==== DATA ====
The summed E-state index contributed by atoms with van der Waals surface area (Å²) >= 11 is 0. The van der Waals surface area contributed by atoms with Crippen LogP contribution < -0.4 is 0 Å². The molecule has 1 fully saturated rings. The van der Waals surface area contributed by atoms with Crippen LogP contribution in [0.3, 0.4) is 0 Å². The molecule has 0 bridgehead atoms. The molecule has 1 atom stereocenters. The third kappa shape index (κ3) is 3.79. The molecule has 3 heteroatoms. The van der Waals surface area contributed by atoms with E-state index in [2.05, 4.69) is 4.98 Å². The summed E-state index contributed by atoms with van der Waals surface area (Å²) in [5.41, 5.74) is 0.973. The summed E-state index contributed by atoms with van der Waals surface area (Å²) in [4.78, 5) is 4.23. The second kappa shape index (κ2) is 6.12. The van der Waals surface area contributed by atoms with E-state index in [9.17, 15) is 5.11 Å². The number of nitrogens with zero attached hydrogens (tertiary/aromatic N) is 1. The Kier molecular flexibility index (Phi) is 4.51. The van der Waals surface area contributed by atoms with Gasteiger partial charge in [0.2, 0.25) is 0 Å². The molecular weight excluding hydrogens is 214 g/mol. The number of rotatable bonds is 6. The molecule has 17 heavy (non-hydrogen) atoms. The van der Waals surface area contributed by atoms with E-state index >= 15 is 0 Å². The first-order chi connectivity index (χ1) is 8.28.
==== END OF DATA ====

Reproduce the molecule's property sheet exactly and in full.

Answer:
The summed E-state index contributed by atoms with van der Waals surface area (Å²) >= 11 is 0. The van der Waals surface area contributed by atoms with Crippen LogP contribution < -0.4 is 0 Å². The molecule has 1 fully saturated rings. The van der Waals surface area contributed by atoms with Crippen LogP contribution in [0.3, 0.4) is 0 Å². The molecule has 0 bridgehead atoms. The molecule has 1 atom stereocenters. The third kappa shape index (κ3) is 3.79. The molecule has 3 heteroatoms. The van der Waals surface area contributed by atoms with E-state index in [2.05, 4.69) is 4.98 Å². The summed E-state index contributed by atoms with van der Waals surface area (Å²) in [5.41, 5.74) is 0.973. The summed E-state index contributed by atoms with van der Waals surface area (Å²) in [4.78, 5) is 4.23. The second kappa shape index (κ2) is 6.12. The van der Waals surface area contributed by atoms with E-state index in [9.17, 15) is 5.11 Å². The number of nitrogens with zero attached hydrogens (tertiary/aromatic N) is 1. The Kier molecular flexibility index (Phi) is 4.51. The van der Waals surface area contributed by atoms with Gasteiger partial charge in [0.2, 0.25) is 0 Å². The molecular weight excluding hydrogens is 214 g/mol. The number of rotatable bonds is 6. The molecule has 17 heavy (non-hydrogen) atoms. The van der Waals surface area contributed by atoms with E-state index >= 15 is 0 Å². The first-order chi connectivity index (χ1) is 8.28.